Institutionalisierung der Mediation (assen) in Japan

  • Harald Baum
  • Eva Schwittek


As was pointed out by the authors in an article in J.Japan.L. 26 (2008), there are two basic types of consensus-oriented settlement procedures in modern Japan: the courtrelated conciliation procedures (chôtei) that were explained in J.Japan.L. 27 (2009), on the one hand, and the various kinds of ADR procedures (assen) offered by private institutions on the other. In the present article, the authors analyse the recent institutionalisation of ADR procedures by legal regulation. ADR procedures have a longstanding and varied tradition in Japan, but were until recently not underpinned legally. The attempt to increase the quality and transparency of ADR procedures by institutionalising them is a fundamental component of the comprehensive reform of the Japanese judicial system that plays a major role in the socio-political discussion of the current decade.

The “Act on Promotion of Use of Alternative Dispute Resolution” (ADR law) came into effect on April 1, 2007. It is complemented by an executive order of the Ministry of Justice and by a Cabinet order. The law, which comprises 34 articles, aims at creating a legislative framework to make ADR procedures more efficient by integrating them at least partially in the ordinary jurisdiction; in addition, it aims at making them more reliable and transparent by introducing a system of certification for mediators. By this means, parties of a conflict should be enabled to choose the procedure of conflict resolution that best meets their needs. The introductory remarks of the law stress the voluntariness and reconciliatory nature of the procedure.

The central point of the ADR law is the certification of institutions for the settlement of disputes. However, the vocational training of mediators is not regulated; instead, the law is restricted to detailed provisions on the premises and procedure of certification. The law principally provides that a natural or juridical person that carries out conflict resolution procedures regularly can obtain a certification if it complies with certain requirements and if there are no personal reasons for exclusion.

The participation in a procedure conducted by a certified ADR institution is very advantageous for the parties of a conflict. For example, prescription is interrupted during the duration of the procedure if a consensus is not reached. Also, a pending action is discontinued during the duration of ADR proceedings. The new regulation brings about a professionalization and especially a commercialisation of alternative dispute resolution.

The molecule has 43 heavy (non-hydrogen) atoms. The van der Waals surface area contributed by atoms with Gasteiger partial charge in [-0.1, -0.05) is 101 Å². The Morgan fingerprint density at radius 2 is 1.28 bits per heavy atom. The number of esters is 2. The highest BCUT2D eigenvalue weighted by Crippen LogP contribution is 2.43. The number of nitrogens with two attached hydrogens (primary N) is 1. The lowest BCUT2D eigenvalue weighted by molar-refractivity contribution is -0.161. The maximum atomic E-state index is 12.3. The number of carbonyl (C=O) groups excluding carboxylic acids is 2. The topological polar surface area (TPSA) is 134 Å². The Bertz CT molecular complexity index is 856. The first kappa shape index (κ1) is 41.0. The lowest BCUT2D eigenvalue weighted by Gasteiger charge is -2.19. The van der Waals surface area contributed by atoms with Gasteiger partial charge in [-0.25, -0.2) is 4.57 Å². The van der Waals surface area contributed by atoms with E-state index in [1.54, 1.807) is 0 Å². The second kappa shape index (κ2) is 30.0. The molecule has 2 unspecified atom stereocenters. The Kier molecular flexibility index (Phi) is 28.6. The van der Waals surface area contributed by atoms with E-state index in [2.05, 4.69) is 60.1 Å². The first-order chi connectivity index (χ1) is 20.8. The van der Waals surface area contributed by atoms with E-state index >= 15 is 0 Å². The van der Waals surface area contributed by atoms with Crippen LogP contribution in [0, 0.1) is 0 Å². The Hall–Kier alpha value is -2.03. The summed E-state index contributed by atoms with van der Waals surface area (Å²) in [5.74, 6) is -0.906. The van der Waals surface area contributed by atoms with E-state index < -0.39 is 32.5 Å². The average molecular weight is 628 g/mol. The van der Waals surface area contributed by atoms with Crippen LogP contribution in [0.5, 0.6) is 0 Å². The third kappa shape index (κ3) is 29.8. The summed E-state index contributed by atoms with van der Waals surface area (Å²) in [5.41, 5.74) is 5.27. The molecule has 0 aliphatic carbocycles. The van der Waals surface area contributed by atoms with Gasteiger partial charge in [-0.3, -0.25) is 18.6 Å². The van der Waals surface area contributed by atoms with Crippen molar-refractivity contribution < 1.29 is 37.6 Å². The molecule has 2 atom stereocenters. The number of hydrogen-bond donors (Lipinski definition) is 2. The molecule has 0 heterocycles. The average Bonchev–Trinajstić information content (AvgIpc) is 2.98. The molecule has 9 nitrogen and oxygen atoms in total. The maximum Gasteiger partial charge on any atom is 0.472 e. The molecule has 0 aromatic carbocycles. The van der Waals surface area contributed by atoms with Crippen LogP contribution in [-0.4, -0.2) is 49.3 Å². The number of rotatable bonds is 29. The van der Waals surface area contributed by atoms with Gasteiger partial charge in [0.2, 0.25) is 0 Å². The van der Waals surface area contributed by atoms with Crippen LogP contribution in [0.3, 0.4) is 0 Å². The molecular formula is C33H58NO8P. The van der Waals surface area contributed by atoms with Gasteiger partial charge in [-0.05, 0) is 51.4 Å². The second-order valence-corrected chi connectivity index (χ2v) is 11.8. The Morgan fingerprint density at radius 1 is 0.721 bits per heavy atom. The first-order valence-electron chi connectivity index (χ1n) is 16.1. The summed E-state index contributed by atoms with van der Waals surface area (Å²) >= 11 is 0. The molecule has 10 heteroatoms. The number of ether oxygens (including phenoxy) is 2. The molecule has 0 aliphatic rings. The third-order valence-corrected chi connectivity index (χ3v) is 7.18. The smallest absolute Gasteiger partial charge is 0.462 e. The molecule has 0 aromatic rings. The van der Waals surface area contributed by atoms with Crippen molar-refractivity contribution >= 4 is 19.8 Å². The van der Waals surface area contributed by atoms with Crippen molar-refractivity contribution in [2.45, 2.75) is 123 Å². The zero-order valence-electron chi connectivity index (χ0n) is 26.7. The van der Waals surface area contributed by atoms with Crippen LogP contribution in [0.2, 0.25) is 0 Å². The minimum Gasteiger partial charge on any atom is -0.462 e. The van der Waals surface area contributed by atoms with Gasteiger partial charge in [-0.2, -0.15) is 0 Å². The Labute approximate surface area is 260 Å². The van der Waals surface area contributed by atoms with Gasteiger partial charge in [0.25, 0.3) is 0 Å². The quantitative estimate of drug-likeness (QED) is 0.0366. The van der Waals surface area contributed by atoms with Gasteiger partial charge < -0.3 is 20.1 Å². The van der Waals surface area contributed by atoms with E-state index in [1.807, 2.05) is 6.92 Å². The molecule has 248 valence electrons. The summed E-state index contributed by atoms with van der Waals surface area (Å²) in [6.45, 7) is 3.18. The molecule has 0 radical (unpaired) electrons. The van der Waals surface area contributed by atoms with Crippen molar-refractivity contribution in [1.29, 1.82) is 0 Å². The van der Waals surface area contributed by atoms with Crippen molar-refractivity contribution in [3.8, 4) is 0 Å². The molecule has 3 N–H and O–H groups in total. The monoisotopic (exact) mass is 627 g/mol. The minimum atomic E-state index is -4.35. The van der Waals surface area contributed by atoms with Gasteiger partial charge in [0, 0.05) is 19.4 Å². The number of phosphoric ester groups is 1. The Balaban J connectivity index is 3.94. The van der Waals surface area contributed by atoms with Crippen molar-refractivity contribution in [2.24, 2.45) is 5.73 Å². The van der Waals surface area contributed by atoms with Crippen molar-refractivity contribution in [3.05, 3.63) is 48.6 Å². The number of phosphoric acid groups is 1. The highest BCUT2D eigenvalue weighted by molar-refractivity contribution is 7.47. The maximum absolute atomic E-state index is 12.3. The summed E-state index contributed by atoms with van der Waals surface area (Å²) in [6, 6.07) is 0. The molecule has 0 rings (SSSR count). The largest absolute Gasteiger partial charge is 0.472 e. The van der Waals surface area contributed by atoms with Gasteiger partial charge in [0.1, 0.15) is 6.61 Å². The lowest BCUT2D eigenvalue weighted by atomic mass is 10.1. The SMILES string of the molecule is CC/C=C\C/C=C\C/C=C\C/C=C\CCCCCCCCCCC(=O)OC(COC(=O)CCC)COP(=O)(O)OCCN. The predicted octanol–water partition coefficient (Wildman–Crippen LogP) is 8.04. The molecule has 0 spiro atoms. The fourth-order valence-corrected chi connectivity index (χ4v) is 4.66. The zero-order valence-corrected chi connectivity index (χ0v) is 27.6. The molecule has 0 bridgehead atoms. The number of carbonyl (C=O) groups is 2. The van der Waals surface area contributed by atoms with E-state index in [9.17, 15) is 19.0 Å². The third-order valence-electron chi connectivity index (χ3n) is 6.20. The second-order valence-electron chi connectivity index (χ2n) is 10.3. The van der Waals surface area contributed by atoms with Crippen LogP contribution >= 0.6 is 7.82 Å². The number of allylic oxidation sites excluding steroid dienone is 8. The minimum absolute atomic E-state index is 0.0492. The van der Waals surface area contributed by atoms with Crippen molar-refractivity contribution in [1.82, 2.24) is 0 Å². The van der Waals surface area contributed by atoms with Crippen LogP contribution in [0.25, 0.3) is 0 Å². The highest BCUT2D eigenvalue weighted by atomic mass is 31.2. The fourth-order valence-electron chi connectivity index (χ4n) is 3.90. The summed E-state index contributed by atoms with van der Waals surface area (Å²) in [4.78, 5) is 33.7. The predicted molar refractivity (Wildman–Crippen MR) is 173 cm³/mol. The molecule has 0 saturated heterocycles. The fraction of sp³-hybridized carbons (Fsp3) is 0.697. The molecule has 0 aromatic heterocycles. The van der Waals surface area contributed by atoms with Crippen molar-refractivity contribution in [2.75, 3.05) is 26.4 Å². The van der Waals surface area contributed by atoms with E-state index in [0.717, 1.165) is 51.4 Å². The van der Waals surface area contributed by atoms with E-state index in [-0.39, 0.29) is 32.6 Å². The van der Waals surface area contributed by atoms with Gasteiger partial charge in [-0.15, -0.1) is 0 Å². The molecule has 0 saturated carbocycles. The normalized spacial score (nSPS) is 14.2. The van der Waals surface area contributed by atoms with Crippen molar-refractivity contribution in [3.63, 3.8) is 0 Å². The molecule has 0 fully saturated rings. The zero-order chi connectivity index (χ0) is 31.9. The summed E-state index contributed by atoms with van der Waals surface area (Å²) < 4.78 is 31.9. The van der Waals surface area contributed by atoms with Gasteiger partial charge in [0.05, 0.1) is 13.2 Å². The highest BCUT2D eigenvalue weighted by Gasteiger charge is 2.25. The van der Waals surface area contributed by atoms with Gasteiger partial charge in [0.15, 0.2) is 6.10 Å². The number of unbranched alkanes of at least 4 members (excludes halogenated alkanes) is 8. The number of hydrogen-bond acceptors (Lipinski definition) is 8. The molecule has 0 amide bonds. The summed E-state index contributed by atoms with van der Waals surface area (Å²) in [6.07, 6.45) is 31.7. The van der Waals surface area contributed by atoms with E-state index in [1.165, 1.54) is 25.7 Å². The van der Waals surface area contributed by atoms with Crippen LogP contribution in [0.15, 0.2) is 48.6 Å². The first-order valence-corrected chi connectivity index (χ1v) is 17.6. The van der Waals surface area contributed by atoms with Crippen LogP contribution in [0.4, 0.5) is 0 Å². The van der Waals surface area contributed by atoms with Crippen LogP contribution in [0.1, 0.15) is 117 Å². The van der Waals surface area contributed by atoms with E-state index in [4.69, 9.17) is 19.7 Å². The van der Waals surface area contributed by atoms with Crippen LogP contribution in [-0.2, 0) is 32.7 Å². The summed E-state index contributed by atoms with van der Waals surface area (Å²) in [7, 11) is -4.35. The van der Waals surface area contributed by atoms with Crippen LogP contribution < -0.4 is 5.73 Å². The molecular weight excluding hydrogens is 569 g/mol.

Within the certification system, this form of dispute resolution can be seen as a service that (deliberately) competes with the hitherto existing extensive monopoly for legal advice held by attorneys. Within the first two years since the coming into effect of the ADR law, more than 40 ADR institutions with various specialisations have been certified. The coming into effect of the law has implemented an essential reform for the improvement of granting of legal remedies, at least in its basic form. The practical acceptance and effects of the law are to be evaluated after five years of its coming into effect. In view of the lack of regulation of procedural problems, it is to be expected that the law will be revised and amended substantially within the process of evaluation. For example, especially the planned codification of procedural regulations and the inclusion of the enforceability of the attained agreement have not been accomplished.

It is planned to expedite the cooperation between ADR providers in order to further inform the population about the existing possibilities of ADR, to establish central ADR centres and to provide for vocational trainings for mediators. Also, there are plans to certify and train mediators subject-specifically, e.g. to enact laws that regulate the process of certification and the employment in ADR procedures separately for the members of each occupational group.